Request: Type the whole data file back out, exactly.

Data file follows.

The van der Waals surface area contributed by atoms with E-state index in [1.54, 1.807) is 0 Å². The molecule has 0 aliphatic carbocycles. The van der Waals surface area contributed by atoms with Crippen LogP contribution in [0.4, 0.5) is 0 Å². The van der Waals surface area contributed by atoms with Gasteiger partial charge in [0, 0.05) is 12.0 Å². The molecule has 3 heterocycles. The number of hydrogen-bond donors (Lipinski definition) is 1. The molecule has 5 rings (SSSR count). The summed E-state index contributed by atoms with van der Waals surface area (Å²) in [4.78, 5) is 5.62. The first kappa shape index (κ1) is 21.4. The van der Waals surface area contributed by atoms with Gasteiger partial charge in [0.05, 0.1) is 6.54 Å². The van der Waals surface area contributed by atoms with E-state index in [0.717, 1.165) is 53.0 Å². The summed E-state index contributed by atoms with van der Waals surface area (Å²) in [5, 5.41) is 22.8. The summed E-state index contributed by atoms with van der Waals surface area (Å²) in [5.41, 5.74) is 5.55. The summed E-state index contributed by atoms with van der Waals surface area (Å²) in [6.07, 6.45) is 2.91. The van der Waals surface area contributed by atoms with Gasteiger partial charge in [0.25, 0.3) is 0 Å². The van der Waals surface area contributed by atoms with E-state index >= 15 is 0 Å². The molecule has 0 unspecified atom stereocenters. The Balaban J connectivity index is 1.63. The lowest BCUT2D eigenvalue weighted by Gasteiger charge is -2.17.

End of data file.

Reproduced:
The van der Waals surface area contributed by atoms with E-state index in [1.54, 1.807) is 0 Å². The molecule has 0 aliphatic carbocycles. The van der Waals surface area contributed by atoms with Crippen LogP contribution in [0.4, 0.5) is 0 Å². The van der Waals surface area contributed by atoms with Gasteiger partial charge in [0, 0.05) is 12.0 Å². The molecule has 3 heterocycles. The number of hydrogen-bond donors (Lipinski definition) is 1. The molecule has 5 rings (SSSR count). The summed E-state index contributed by atoms with van der Waals surface area (Å²) in [4.78, 5) is 5.62. The first kappa shape index (κ1) is 21.4. The van der Waals surface area contributed by atoms with Gasteiger partial charge in [0.05, 0.1) is 6.54 Å². The van der Waals surface area contributed by atoms with E-state index in [0.717, 1.165) is 53.0 Å². The summed E-state index contributed by atoms with van der Waals surface area (Å²) in [5, 5.41) is 22.8. The summed E-state index contributed by atoms with van der Waals surface area (Å²) in [5.41, 5.74) is 5.55. The summed E-state index contributed by atoms with van der Waals surface area (Å²) in [6.07, 6.45) is 2.91. The van der Waals surface area contributed by atoms with Gasteiger partial charge in [0.25, 0.3) is 0 Å². The van der Waals surface area contributed by atoms with E-state index >= 15 is 0 Å². The molecule has 0 unspecified atom stereocenters. The Balaban J connectivity index is 1.63. The lowest BCUT2D eigenvalue weighted by Gasteiger charge is -2.17.